Many forms of Government have been tried, and will be tried in this world of sin and woe. No one pretends that democracy is perfect or all-wise. Indeed, it has been said that democracy is the worst form of government except all those other forms that have been tried from time to time.

Winston Churchill, in a speech to the House of Commons. 11th November 1947

Additionally, you might wish to cite the source, as in the above example. The correct method involves including the cite attribute on the blockquote element, but since no browser makes any use of that information, it’s useful to link to the source also.

Ordered list

The ol element denotes an ordered list, and various numbering schemes are available through the CSS (including 1,2,3… a,b,c… i,ii,iii… and so on). Each item requires a surrounding <li> and </li> tag, to denote individual items within the list (as you may have guessed, li stands for list item).

  1. This is an ordered list.
  2. This is the second item, which contains a sub list
    1. This is the sub list, which is also ordered.
    2. It has two items.
  3. This is the final item on this list.

Unordered list

The ul element denotes an unordered list (ie. a list of loose items that don’t require numbering, or a bulleted list). Again, each item requires a surrounding <li> and </li> tag, to denote individual items. Here is an example list showing the constituent parts of the British Isles:

  • United Kingdom of Great Britain and Northern Ireland:
    • England
    • Scotland
    • Wales
    • Northern Ireland
  • Republic of Ireland
  • Isle of Man
  • Channel Islands:
    • Bailiwick of Guernsey
    • Bailiwick of Jersey

Sometimes we may want each list item to contain block elements, typically a paragraph or two.

  • The British Isles is an archipelago consisting of the two large islands of Great Britain and Ireland, and many smaller surrounding islands.

  • Great Britain is the largest island of the archipelago. Ireland is the second largest island of the archipelago and lies directly to the west of Great Britain.

  • The full list of islands in the British Isles includes over 1,000 islands, of which 51 have an area larger than 20 km2.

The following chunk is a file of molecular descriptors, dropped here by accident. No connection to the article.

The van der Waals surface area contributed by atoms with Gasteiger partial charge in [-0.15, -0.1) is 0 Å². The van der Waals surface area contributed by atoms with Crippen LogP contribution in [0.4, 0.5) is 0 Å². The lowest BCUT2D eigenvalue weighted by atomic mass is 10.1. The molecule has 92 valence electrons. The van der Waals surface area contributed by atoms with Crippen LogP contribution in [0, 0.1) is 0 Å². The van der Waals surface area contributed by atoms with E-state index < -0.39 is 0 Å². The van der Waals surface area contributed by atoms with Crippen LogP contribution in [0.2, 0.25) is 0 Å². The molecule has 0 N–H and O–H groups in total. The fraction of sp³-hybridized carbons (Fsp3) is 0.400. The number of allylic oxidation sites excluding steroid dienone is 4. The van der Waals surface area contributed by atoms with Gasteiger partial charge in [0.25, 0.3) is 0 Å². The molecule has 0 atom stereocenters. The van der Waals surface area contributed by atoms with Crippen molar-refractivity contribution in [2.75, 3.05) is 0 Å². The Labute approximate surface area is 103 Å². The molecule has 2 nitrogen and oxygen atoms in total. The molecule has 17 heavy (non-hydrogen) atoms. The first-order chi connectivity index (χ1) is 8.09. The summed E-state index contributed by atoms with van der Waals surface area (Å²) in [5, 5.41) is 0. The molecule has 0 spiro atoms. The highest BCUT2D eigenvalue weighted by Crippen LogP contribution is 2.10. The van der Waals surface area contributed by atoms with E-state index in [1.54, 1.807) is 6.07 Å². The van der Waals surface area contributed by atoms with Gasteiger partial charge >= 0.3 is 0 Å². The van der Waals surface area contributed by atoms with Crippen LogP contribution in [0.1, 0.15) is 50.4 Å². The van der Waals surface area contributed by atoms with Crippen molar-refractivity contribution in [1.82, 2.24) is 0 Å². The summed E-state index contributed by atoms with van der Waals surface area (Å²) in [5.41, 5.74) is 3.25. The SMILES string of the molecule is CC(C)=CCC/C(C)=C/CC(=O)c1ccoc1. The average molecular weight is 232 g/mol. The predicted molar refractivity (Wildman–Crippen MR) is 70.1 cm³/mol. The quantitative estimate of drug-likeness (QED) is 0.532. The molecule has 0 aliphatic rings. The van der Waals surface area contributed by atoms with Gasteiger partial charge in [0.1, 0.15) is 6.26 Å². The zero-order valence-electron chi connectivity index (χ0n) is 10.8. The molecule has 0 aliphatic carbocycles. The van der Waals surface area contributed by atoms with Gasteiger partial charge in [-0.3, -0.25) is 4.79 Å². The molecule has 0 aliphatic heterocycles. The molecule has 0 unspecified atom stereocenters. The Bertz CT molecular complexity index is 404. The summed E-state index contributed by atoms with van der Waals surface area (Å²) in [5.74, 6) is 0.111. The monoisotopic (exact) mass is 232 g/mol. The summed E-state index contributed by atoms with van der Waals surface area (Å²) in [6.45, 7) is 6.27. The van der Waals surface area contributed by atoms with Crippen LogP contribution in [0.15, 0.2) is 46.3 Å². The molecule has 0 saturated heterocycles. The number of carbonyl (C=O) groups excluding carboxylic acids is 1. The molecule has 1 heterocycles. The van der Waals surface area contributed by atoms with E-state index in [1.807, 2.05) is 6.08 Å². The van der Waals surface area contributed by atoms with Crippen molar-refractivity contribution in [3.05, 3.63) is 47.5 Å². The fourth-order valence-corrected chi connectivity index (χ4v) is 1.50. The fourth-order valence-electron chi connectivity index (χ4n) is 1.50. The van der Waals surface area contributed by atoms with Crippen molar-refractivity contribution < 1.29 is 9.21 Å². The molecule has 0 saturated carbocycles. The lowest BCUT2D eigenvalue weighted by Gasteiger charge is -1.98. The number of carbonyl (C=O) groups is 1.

Definition list

The dl element is for another type of list called a definition list. Instead of list items, the content of a dl consists of dt (Definition Term) and dd (Definition description) pairs. Though it may be called a “definition list”, dl can apply to other scenarios where a parent/child relationship is applicable. For example, it may be used for marking up dialogues, with each dt naming a speaker, and each dd containing his or her words.

This is a term.
This is the definition of that term, which both live in a dl.
Here is another term.
And it gets a definition too, which is this line.
Here is term that shares a definition with the term below.
Here is a defined term.
dt terms may stand on their own without an accompanying dd, but in that case they share descriptions with the next available dt. You may not have a dd without a parent dt.

Figures

Figures are usually used to refer to images:

Example image

Figure Heading

This is a placeholder image, with supporting caption.

Here, a part of a poem is marked up using figure:

‘Twas brillig, and the slithy toves
Did gyre and gimble in the wabe;
All mimsy were the borogoves,
And the mome raths outgrabe.

Jabberwocky (first verse). Lewis Carroll, 1832-98

Text-level Semantics

There are a number of inline HTML elements you may use anywhere within other elements.

Links and anchors

The a element is used to hyperlink text, be that to another page, a named fragment on the current page or any other location on the web. Example:

Stressed emphasis

The em element is used to denote text with stressed emphasis, i.e., something you’d pronounce differently. Where italicizing is required for stylistic differentiation, the i element may be preferable. Example: